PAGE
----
Gen. Mark Milley
is a courageous and honorable man who has served his country with uncommon gallantry. There are few less edifying spectacles in modern life than to watch those whose military experience never went beyond playing with GI Joes sneerily denounce the actions of men who have repeatedly put their lives on the line for their country. Like all top military leaders, the chairman of the Joint Chiefs has played the politics of Washington like a finely-tuned harp, but he has also served multiple tours of active duty. In a nation that canonizes violent criminals and beatifies self-absorbed celebrities, the general is a living reminder of the qualities that actually made this country great.
But his repeatedly demonstrated valor shouldn’t inoculate him from accountability for his words. By all accounts Gen. Milley is a thoughtful man and that should equip him to understand that he has made a grave mistake that risks great harm to his own reputation and to the trust Americans place in the integrity of their military.
This isn’t a complaint about his apparent genuflection to the postmodern cultural orthodoxy of inherent white sinfulness (though the report published last week and reported in these pages about the U.S. Navy’s readiness—or lack thereof—puts some flesh on the bones of the criticism that the politically sensitive modern American military hasn’t got its priorities in order).
The more immediate damage Gen. Milley risks stems from his decision to spend much of the past six months apparently scripting his own
remake for the benefit of eager journalists and his approving masters in the White House. In the past week we’ve had breathless accounts from a proliferation of books by reporters about
final hours in office that cast the general as the hero-soldier of “Six Days in January,” a real-life movie in which he saves the nation from—I think I have this right—World War III, a coup d’état and the desecration of the Constitution.
Gen. Milley is a keen student of history, and in these florid accounts we are invited to see a man who identifies with
and his fellow revolutionaries in ”all hanging together” against President Trump, and who lets us know that if only he’d been around in 1933, the Reichstag Fire wouldn’t have led to the Nazis’ seizure of power.
The most curious claim is the one that he somehow restrained Mr. Trump from starting a war with Iran. According to an article by
—based on reporting she and her husband,
did for a forthcoming book on the last days of Mr. Trump’s presidency—the general believed that the president’s interest in striking at Iran late last year was a way of helping him stay in office after he lost the election. “You’re going to have a f—ing war,” Gen. Milley says, living up to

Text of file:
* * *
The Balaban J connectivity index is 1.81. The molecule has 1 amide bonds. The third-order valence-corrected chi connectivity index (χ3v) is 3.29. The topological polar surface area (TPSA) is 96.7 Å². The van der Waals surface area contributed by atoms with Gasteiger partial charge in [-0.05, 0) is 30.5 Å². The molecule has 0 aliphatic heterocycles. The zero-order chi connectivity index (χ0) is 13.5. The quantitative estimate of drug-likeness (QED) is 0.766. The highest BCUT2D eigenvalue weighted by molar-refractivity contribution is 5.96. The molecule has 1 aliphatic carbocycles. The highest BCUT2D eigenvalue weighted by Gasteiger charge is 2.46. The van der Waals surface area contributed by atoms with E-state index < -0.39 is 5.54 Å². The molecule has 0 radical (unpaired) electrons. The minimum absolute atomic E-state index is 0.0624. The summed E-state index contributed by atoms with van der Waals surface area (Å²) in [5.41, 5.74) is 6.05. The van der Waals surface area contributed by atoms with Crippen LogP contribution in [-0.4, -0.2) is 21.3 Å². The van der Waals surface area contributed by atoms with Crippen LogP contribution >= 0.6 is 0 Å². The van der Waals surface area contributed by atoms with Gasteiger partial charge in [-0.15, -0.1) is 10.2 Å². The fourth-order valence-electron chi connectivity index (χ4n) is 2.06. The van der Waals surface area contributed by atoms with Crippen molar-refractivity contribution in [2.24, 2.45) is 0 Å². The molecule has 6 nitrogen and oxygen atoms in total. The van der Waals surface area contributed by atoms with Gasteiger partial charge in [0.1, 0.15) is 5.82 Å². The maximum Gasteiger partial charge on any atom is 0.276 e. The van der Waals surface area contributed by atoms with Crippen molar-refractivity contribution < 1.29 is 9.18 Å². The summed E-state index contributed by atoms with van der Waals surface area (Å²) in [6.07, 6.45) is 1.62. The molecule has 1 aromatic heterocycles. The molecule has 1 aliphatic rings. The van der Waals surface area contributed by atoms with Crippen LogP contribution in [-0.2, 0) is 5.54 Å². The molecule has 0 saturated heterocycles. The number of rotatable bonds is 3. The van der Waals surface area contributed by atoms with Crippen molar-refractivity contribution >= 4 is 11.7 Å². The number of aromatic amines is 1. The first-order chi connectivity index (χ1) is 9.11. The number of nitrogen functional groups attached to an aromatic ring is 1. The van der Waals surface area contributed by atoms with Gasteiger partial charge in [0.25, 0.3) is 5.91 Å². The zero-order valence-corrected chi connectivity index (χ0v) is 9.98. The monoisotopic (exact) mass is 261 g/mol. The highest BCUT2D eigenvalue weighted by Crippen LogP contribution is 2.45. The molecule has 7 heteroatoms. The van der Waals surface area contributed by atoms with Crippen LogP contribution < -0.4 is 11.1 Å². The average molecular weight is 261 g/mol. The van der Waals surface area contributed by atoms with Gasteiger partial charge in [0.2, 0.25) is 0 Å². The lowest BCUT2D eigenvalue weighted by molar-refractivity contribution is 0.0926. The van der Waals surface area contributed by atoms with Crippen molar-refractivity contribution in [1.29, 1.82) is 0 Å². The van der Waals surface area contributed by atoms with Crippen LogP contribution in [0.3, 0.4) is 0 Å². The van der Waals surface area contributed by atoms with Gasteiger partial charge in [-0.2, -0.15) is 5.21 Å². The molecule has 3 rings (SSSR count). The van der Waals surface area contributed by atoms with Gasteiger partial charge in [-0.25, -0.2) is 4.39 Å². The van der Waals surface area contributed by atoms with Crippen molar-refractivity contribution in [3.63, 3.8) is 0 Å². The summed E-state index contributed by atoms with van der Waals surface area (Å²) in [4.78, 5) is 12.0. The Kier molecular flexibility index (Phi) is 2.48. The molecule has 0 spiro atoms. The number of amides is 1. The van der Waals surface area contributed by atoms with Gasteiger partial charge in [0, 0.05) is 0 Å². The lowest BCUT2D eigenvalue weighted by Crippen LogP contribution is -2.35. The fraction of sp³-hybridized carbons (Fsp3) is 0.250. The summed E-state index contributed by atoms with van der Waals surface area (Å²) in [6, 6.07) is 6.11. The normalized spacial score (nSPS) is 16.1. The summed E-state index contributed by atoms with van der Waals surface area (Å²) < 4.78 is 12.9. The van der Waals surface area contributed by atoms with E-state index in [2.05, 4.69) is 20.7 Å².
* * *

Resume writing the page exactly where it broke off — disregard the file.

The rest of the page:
observation that “an army without profanity couldn’t fight its way out of a piss-soaked paper bag.”
There’s quite a lot of rhetorical smoke on this battlefield, but as I read the account, it seems that this is what happened: The president convened a series of meetings to discuss military and other options for Iran after its repeated provocations against U.S. interests in the Middle East. At the last of these, on Jan. 3, it was agreed that it was too late to do anything. There was no military strike on Iran.
That’s it. (Except that, a month after taking office, President Biden authorized strikes against Iranian targets in the region.)
The more serious allegation from Gen. Milley is the familiar one that Mr. Trump was orchestrating a coup to keep himself in office. “They may try to stage a coup but they’re not going to f—ing succeed,” he tells his subordinates, again channeling Old Blood and Guts.
I’ve argued many times on these pages that Mr. Trump’s behavior after the election was reprehensible, and no doubt it alarmed many of those who worked for him. But the larger point here is the propriety of a serving general speaking out explicitly so soon after the events.
Whatever Mr. Trump’s failings, to characterize many of his supporters as “brownshirts,” as Gen. Milley has been quoted, can only intensify the sense among millions of Americans that the institutions of their government regard their grievances as treasonous—and that Gen. Milley’s Army has enlisted on a political side. One of the accounts has him at
“No one has a bigger smile today than I do.”
Speak softly and carry a big stick, a famous soldier turned politician once said. It’s an axiom that applies to domestic politics as much as to global matters. It would be better for everyone if the nation’s leading military officers respected it.
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